Which show the first interracial kiss actually occurred on is kind of an urban legend in TV history. Most agree, however, that the first kiss was on the original Star Trek series in 1968 between Captain Kirk and Uhura. It seems like a such a small thing, but according to Nichelle Nichols, who played Uhura, there was a lot of behind-the-scenes tension. During the filming of the famous shot, NBC executives were present, as well as series creator Gene Roddenberry, and the kiss led to a lot of discussions/nervous whispering with the director of the episode. As Nichols tells it, the director didn't initially think there was even going to be any lip-on-lip contact and was very uncomfortable with how to dealt with it.
Let's paint the scene. The kiss took place in the Season 3 episode "Plato's Stepchildren" in which the crew of the Enterprise encounters a group of beings who call themselves the Platonians. Aside from having a thing for ancient greek culture, the Platonians had the power of telekinesis, which they used to force Kirk and crew to do their bidding. That including smooching and they "forced" Kirk and Uhura to kiss in front of them. At the time they filmed this scene, the only people there were William Shatner, Nichelle Nichols, and the camera crew. According to Nichols, the kiss was the last thing they needed to film for the day.
Finally we get through the scene and it's time, and he takes me in his arms and he kisses me. "Cut!' He's still holding me. He says what, Bill did. The director, whom I knew and had a great deal of respect for, said Bill. And he walks over like I'm not there. He starts talking to Bill and says, 'You kissed her.' And Bill says, 'Yes, yes I kissed her. Isn't that what the scene is about?'
Nichelle Nichols goes on to remember the director kept quietly talking out the side of his mouth, not really addressing her at all. The director had no clue what to do, clearly not thinking that an actual kiss would be taking place and if they could even show that. Gene Roddenberry was called in and before long two suits from NBC were there watching over the whole thing. The director insisted to Nichols that this had nothing to do with her, but she said, "it is or else there wouldn't be a problem." Nichols felt the scene was good for the episode, but personally, she didn't care if it happened either way and left the big wigs to figure it out.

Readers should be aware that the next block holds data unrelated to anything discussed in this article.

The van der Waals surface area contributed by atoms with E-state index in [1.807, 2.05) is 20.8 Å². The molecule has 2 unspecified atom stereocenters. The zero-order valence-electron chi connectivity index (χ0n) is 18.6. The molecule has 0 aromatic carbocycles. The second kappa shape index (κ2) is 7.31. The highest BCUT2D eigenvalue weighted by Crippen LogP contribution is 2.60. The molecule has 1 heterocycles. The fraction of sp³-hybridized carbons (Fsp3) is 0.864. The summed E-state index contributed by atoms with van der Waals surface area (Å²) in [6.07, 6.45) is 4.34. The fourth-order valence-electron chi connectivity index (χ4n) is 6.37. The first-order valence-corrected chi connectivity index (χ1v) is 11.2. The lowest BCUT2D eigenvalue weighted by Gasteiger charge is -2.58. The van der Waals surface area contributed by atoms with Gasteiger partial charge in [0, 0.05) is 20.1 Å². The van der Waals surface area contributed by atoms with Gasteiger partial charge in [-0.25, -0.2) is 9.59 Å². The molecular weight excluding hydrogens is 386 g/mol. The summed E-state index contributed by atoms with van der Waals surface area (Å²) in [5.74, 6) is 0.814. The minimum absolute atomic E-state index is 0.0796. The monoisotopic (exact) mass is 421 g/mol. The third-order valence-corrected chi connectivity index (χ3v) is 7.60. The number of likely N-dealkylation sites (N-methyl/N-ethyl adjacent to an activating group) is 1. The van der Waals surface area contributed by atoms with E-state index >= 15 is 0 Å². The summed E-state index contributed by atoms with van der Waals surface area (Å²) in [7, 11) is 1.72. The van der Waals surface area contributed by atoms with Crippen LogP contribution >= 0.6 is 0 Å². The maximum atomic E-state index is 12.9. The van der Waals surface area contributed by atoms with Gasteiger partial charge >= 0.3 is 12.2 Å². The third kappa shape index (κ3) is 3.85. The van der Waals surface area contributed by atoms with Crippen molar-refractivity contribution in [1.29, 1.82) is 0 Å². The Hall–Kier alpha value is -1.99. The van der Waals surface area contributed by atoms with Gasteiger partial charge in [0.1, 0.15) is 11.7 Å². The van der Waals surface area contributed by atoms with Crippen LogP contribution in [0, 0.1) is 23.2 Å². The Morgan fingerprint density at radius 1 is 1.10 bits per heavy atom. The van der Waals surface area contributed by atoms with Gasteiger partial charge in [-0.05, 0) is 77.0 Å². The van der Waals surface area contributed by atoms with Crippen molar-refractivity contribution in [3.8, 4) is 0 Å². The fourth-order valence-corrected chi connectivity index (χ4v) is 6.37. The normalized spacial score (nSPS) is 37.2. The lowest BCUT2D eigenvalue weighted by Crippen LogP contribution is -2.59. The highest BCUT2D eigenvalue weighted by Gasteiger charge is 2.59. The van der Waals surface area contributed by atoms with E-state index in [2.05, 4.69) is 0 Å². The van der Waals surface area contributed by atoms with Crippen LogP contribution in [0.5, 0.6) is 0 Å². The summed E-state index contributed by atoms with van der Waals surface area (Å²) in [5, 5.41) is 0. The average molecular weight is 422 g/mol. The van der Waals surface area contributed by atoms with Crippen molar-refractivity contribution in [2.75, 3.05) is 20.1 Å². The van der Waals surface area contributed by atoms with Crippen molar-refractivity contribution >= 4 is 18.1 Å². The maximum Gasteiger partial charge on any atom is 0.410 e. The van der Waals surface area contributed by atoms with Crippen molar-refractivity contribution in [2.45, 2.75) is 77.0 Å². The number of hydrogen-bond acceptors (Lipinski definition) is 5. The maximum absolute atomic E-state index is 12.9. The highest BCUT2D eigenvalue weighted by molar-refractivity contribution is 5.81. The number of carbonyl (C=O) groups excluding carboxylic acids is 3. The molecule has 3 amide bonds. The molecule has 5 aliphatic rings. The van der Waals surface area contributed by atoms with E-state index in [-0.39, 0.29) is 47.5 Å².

So it was getting late and filming was already way over time. Roddenberry decided to film the kiss both ways with takes of Willam Shatner and Nichelle Nichols actually kissing and takes where they faked it. Nichols said they did 6 kissing takes and everybody just wanted to go home at that point. The director called for one last alternate take and decided to take matters into his own hands.
So instead of just kissing me, he turns me and bends me over and comes up near me. Then he looks to the camera and crosses his eyes. He hasn't kissed me, the director doesn't see what the cameraman is seeing and he goes, 'There we go! That's a cut and that's a wrap!' And only the cameraman knows what Bill has done and I can see him smiling.
Later, everyone went to watch the dailies and see what the takes looked like. Nichelle Nichols, Shatner, Roddenberry, the director, and the executives are all there. They watched William Shatner's final take and there was just silence. The director put his head in his hands and Nichols was doing everything she could not to crack up before Shatner did. Finally, the executives stood up and said, "Go with the kiss." They left and everybody cracked up except for the director who just said, "I had an excuse. I had a legitimate excuse," presumably meaning he was able to get the cut off without a hitch, without causing major waves with the network executives. He directed an episode of TV that is both in the history books and culturally important. However uncomfortable he felt about the whole thing, I doubt he regretted it later in life.
You can check out the full Today I Learned story, below.
You should all definitely check out Nichols tell the story herself. It's a little long but it's totally worth it just to hear her William Shatner impressions. It's still debated whether this is the first interracial kiss or not - Shatner claims they never actually kissed, Nichelle Nichols says they did, and it's hard to tell in the actual footage - but it makes for a pretty good story.